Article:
April 15 inspires fear and loathing in many Americans, but this year's tax deadline provided nothing but relief for Paul Brown, HIPAA compliance officer for the New Mexico Department of Health (DOH). That's not surprising since Brown finished a two-year project linking the DOH's entire computer system -- 2,800 PCs using a dozen legacy systems in 198 permanent, temporary and mobile offices around the state -- just the day before.
This overhaul was needed to meet federal guidelines created by the Health Insurance Portability and Accountability Act (HIPAA). Although HIPAA passed in 1996, Congress didn't approve the first set of rules -- those relating to transaction and code sets, which standardize labels for all medical services -- until October 2000. States originally had two years to implement each HIPAA rule, but the due date was pushed back to October 2003.
In the meantime, Congress issued a privacy rule for HIPAA with an accompanying deadline of April 14, 2003 -- the first finish line states had to cross.
A Healthy Re-Evaluation
HIPAA's broad goal is to give citizens more control over their health information -- from diagnosis to treatment to payment. To do so, however, health-care providers must notify citizens of their rights, maintain the security of this information and be able to compare their data with that of other providers. "As a government agency and health-care provider, we're required to institute higher levels of confidentiality," said Brown.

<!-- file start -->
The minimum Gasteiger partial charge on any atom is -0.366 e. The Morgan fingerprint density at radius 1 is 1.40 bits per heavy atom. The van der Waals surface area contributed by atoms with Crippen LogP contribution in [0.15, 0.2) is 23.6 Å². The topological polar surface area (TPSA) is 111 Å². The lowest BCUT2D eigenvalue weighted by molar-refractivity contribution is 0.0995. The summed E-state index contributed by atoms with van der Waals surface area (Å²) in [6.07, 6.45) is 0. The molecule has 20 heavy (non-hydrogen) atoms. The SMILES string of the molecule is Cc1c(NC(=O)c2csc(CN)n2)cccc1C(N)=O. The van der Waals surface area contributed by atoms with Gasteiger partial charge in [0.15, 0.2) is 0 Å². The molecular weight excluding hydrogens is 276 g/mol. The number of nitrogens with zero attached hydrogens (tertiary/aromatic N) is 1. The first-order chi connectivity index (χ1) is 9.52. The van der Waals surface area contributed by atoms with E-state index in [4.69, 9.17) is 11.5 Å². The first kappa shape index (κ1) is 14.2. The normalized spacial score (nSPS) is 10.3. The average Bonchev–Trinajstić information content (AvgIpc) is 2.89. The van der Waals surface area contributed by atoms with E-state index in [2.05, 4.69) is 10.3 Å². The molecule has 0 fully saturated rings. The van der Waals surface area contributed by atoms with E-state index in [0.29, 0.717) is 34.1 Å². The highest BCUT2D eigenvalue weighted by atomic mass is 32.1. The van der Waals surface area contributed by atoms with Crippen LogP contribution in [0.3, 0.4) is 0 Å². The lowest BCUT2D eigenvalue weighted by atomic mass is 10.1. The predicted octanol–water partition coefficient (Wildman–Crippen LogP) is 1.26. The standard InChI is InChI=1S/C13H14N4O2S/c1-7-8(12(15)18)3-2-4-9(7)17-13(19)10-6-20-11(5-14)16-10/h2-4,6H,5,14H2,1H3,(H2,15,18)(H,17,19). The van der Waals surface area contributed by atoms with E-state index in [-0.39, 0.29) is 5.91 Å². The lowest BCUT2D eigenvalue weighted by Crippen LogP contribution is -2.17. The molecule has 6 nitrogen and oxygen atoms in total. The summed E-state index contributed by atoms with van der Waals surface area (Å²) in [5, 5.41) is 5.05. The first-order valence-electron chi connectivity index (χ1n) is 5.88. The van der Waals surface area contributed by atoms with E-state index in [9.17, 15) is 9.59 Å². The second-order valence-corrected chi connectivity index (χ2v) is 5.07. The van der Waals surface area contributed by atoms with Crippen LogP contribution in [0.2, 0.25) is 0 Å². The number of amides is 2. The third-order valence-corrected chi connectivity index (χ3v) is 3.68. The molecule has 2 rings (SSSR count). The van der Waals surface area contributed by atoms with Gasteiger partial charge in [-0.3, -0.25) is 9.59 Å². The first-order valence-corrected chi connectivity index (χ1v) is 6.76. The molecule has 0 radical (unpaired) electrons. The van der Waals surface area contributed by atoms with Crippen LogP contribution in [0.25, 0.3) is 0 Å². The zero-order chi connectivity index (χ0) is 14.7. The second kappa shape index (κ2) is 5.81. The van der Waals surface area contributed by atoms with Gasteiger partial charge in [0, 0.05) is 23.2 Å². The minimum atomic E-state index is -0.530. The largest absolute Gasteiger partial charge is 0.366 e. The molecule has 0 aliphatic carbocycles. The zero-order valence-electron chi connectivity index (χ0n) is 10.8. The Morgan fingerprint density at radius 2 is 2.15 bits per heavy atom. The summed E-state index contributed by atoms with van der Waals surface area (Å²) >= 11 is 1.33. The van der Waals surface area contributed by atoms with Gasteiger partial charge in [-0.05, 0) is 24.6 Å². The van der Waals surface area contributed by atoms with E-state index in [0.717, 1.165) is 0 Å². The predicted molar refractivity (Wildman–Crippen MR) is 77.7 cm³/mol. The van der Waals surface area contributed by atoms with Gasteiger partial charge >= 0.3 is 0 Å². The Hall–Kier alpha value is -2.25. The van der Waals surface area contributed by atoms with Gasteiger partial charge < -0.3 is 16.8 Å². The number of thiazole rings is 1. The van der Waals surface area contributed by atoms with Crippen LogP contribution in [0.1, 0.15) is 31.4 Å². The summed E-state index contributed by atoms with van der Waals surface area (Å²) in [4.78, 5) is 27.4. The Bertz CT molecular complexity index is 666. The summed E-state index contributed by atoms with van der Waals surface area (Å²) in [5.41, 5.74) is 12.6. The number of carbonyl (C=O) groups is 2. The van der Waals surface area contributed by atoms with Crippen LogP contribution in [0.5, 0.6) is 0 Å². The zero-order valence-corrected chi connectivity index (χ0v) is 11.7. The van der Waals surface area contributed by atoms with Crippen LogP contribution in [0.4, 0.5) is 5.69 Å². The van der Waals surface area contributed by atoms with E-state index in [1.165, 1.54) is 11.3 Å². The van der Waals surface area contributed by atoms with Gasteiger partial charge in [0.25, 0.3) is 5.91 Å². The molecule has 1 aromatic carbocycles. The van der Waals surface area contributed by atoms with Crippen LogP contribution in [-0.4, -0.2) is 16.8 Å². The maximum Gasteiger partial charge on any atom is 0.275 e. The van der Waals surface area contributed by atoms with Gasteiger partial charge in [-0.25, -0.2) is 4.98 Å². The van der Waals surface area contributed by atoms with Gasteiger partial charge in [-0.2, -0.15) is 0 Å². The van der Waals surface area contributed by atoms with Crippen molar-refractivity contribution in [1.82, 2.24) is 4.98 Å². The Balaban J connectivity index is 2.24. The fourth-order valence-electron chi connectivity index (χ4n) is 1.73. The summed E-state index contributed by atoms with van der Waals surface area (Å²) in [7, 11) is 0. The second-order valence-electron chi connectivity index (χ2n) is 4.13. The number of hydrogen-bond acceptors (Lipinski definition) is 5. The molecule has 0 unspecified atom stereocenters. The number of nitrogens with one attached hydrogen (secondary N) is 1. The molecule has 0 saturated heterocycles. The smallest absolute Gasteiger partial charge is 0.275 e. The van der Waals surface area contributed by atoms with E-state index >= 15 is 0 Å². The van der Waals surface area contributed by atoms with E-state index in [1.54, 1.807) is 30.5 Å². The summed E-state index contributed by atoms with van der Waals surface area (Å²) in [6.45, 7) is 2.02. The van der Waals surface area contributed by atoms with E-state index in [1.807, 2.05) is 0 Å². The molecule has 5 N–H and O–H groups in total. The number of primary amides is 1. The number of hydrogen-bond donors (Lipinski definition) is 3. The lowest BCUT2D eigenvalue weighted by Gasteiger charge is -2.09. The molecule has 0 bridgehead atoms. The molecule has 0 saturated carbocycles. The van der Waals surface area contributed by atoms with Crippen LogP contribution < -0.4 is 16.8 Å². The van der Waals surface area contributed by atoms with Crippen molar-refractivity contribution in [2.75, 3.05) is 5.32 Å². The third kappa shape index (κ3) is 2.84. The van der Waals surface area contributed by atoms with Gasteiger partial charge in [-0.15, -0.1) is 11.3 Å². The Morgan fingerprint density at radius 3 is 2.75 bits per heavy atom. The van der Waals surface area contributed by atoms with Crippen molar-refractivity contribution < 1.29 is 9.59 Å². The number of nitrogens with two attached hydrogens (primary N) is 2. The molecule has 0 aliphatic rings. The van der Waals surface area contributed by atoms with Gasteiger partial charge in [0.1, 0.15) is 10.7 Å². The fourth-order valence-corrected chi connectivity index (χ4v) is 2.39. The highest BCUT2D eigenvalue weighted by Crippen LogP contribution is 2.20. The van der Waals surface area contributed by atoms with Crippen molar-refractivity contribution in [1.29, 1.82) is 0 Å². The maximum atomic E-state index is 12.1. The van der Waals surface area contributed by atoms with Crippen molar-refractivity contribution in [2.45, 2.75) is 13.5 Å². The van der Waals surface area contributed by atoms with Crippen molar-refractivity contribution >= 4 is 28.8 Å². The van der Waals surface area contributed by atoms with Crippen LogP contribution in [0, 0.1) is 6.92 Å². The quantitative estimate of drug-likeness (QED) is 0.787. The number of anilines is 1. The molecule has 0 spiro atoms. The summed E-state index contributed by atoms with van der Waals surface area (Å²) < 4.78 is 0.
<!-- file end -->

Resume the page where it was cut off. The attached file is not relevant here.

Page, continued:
New Mexico, which has one of the nation's few centralized public health systems, is covered by HIPAA three ways:
- The state is a provider, giving services to clients.
- The state is a payer, covering the costs of health services for selected clients.
- The state is a clearing-house, accepting client information from one organization and forwarding it to another.
Under HIPAA's privacy rule, Brown said, "We have to provide a notice of privacy practices to every client we serve. We also have to track the authorization clients give before we can release information for reasons other than treatment and payment." In addition, New Mexico must provide clients with a list of every organization that has received information about them from the state.
This last requirement proved especially challenging given the lack of communication between the state's residential hospitals, nursing homes, behavioral health centers and other offices. "The Dale Atkinson who went to a doctor's office for a diagnosis and the Dale Atkinson who was receiving behavioral health treatment may or may not be the same person," said Dale Atkinson, CTO of POD Inc., an Albuquerque-based technology firm.
To solve that problem, POD developed a client correlation system -- the Integrated Client Data System (ICDS) -- that could identify whether two clients were actually the same person or possibly the same given similarity in their data. "In one system with twelve years of records, they had roughly 10 percent of data that was duplicated, basically situations where a person got married, changed his name, or started a new record at another office," said Atkinson. "Across all the systems, we found even higher duplication, sometimes as high as 70 percent to 80 percent." By reducing client duplication, ICDS gave New Mexico its first accurate client count.
ICDS also pulls together data from New Mexico's other state health agencies: the Human Services Department, which deals with Medicaid programs; the Children, Youth and Families Department, which is responsible for child protective services; and the New Mexico Retiree Healthcare Authority, which is the health plan for all state retirees.